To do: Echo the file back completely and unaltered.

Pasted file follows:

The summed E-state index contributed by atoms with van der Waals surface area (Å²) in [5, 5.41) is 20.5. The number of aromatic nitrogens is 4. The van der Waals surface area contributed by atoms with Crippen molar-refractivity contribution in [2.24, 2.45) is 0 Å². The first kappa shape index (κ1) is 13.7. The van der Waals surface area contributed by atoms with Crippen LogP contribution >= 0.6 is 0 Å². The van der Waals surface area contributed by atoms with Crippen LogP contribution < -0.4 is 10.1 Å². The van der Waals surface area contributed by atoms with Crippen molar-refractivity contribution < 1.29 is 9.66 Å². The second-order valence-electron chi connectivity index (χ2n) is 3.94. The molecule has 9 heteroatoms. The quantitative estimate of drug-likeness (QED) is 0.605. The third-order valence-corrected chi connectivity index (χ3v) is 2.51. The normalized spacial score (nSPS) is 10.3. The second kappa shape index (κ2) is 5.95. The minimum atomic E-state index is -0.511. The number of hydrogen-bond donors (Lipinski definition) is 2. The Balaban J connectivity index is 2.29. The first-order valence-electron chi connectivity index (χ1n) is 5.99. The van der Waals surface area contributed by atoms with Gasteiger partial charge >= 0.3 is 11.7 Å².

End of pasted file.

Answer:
The summed E-state index contributed by atoms with van der Waals surface area (Å²) in [5, 5.41) is 20.5. The number of aromatic nitrogens is 4. The van der Waals surface area contributed by atoms with Crippen molar-refractivity contribution in [2.24, 2.45) is 0 Å². The first kappa shape index (κ1) is 13.7. The van der Waals surface area contributed by atoms with Crippen LogP contribution >= 0.6 is 0 Å². The van der Waals surface area contributed by atoms with Crippen LogP contribution < -0.4 is 10.1 Å². The van der Waals surface area contributed by atoms with Crippen molar-refractivity contribution < 1.29 is 9.66 Å². The second-order valence-electron chi connectivity index (χ2n) is 3.94. The molecule has 9 heteroatoms. The quantitative estimate of drug-likeness (QED) is 0.605. The third-order valence-corrected chi connectivity index (χ3v) is 2.51. The normalized spacial score (nSPS) is 10.3. The second kappa shape index (κ2) is 5.95. The minimum atomic E-state index is -0.511. The number of hydrogen-bond donors (Lipinski definition) is 2. The Balaban J connectivity index is 2.29. The first-order valence-electron chi connectivity index (χ1n) is 5.99. The van der Waals surface area contributed by atoms with Gasteiger partial charge >= 0.3 is 11.7 Å².